“Oh, I’m sure the girls will all like it; and will you come out to see it?”
“Yes, I’d be glad to. I was in it last winter. I was Mercury.”
“Oh, can you do trick work on bicycles?”
“Yes, a little,” said Kenneth modestly.
“I wish you’d come out and be Mercury in our play.”
“Aren’t you going ahead rather fast, Patty, child?” said her father. “Your club hasn’t decided to use this play yet.”
“I know it, papa, and of course I mean if we do use it; but anyway, I’m president of the club, and somehow, if I want a thing, the rest of the girls generally seem to want it too.”
“That’s a fine condition of affairs that any president might be glad to bring about. You ought to be a college president.”
“Perhaps I shall be some day,” said Patty.
The dinner hour flew by all too quickly. Patty greatly enjoyed the sights and sounds of the brilliant, crowded room. She loved the lights and the music, the flowers and the palms, and the throngs of gaily dressed people.
Kenneth Harper enjoyed it too, and thought he had rarely met such attractive people as the Fairfields.
When he took his leave he thanked Mr. Fairfield courteously for his pleasant evening, and promised soon to call upon them at Boxley Hall.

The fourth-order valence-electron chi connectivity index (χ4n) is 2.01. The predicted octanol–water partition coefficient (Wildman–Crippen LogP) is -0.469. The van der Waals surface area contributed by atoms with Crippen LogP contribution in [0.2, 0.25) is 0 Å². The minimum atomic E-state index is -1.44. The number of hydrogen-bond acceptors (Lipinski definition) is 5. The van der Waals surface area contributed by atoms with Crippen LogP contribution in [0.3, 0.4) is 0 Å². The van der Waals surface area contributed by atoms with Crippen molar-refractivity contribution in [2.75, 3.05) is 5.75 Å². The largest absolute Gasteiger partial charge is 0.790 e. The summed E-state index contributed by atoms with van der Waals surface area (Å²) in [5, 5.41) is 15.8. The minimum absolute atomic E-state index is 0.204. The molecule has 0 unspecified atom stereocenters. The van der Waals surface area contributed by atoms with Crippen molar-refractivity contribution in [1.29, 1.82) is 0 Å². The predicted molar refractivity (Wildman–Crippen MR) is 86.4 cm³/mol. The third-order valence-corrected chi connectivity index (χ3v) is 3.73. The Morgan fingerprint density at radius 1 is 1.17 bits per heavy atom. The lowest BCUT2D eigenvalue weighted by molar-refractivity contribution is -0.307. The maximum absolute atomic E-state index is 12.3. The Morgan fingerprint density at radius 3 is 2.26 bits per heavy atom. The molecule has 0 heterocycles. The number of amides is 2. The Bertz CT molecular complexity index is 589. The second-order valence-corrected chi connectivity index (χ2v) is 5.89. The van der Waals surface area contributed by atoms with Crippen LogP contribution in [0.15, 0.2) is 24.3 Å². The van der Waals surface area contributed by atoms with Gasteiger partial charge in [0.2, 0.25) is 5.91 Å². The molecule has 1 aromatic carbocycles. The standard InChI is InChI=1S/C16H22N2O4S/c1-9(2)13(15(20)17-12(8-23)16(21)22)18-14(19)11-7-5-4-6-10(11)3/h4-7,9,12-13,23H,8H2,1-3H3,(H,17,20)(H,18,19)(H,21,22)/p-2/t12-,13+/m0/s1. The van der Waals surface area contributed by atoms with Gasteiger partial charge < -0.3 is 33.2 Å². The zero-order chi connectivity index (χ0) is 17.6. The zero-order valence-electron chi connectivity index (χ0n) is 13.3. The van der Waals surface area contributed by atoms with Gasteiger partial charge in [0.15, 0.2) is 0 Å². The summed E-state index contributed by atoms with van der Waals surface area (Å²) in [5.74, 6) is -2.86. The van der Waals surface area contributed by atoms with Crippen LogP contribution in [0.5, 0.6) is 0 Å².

They reached home by a late train, and Patty went up to her pretty bedroom, with her usual happy conviction that she was a very fortunate little girl and had the best father in the world.
THE NEIGHBOUR AGAIN
Kenneth Harper did send the book, and, as Patty confidently expected, the girls of the club quite agreed with her that it was the best play for them to use.
At a meeting at Marian’s, plans were made and parts were chosen. The goddesses were allotted to the members of the club, and the gods were distributed among their brothers and friends.
Guy Morris, being of gigantic mould, was cast for Hercules, and Frank Elliott for Ajax. When Patty told the girls that Kenneth Harper could do trick riding on a bicycle, they unanimously voted to invite him to take part in their entertainment.
It was decided to have the play about the middle of February, and the whole Tea Club grew enthusiastic over the plans for the wonderful performance.
One morning Patty sat in the library studying her part. She was very happy. Of course, Patty always was happy, but this morning she was unusually so. Her housekeeping was going on smoothly; the night before her father had expressed himself as being greatly pleased with the system and order which seemed everywhere noticeable in the house. It was Saturday morning, and she didn’t have to go to school.
Moreover, she was very much interested in the play and in her own part in it, and had already planned a most beautiful gown, which the dressmaker, Madame LaFayette, was to make for her.